“The children and women are too malnourished, and those who are very ill are kept [by camp authorities] outside” in the cold weather, she said. “Given the pandemic restrictions, there is limited humanitarian aid and food.”

Yakubova, who now works at a market in Moscow and often speaks to the press on behalf of the Kyrgyzstanis stranded in Syria, fears many may not survive the winter.

The return of the children was lauded by American officials and international relief agencies, but the solution to one problem has created a host of others. Kyrgyz officials say the children, after months and years of sharing prison cells with their parents, have struggled to adjust to life in Kyrgyzstan. Upon arrival, the children, who were between three and 18 years old, were placed in a special rehabilitation center where they spent three months adapting and acquiring social skills.

Kyrgyz officials say they wish to see the kids get a chance at a new life. But in reality, Kyrgyzstan’s State Committee on National Security, the GKNB, keeps a close watch, especially over the older boys. They fear the boys could influence their peers in Kyrgyz schools, perhaps by sharing radical ideas. Khalysa’s former mother-in-law, who called herself Dina, told Eurasianet that local Kyrgyz police inspectors regularly visit families whose members are believed to have visited Syria and Iraq. Officials insist their conversations help prevent radicalization.

Most of the children have relatives willing to adopt them. An NGO representative who closely followed the repatriation said that the children are not given a choice. In at least once case, the NGO worker said, siblings were divided by relatives after their release from the government rehabilitation center.  

Progress repatriating other families has stalled. Part of the problem is that gaining physical access to the camps is fraught with risks for relief workers and diplomats. The area is still contested by various anti-government Syrian groups who engage in violent skirmishes.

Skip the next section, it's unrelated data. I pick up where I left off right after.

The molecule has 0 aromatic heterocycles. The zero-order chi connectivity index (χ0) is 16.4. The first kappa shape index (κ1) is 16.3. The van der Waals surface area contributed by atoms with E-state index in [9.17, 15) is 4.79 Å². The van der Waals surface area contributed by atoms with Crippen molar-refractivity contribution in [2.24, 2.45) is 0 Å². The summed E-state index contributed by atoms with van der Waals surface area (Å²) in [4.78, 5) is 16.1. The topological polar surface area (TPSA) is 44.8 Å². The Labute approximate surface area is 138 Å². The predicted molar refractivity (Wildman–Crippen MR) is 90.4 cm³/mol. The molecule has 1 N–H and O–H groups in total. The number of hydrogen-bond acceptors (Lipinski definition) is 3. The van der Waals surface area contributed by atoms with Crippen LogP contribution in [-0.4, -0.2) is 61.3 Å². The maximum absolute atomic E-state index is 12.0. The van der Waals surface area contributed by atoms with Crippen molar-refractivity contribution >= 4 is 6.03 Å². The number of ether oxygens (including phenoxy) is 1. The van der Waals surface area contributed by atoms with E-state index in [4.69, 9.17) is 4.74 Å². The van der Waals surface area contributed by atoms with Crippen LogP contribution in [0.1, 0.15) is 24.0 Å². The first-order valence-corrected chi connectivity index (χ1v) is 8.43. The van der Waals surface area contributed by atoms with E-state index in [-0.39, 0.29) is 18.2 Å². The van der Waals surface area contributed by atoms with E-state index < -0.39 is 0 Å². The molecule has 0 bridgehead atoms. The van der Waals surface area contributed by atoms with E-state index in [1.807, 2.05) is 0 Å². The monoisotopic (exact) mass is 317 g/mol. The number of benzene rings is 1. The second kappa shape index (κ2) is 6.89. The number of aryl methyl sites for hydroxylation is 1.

Then there is the issue of money. The cash-strapped Kyrgyz government does not have the funds to organize a large-scale repatriation, according to an official in Bishkek who spoke to Eurasianet on condition of anonymity. Moreover, most Kyrgyz nationals and their children stranded in Iraq and Syria are said to lack identification documents.

Yakubova and other parents are growing impatient.  

“We met with the GKNB and the Security Council chief, and they assured us that they were working to solve the problem,” Yakubova said. “But they are not moving fast.”

“The day when my daughter and granddaughter return [to Kyrgyzstan] will be the most joyful day of my life.”  

In the court of public opinion, views on the Kyrgyz women stranded in Syria and Iraq vary. Some people blame the women for causing trouble for themselves and their families. Others are sympathetic. Dastan Bekeshev, an outspoken member of parliament, has called on the government to repatriate them: “We cannot give up on them. These are our citizens.” 

But not all are eager to return.  

Yakubova and Khalysa believe that some of the women, fearing official retribution back at home, would be unwilling to leave the camps even if that were an option.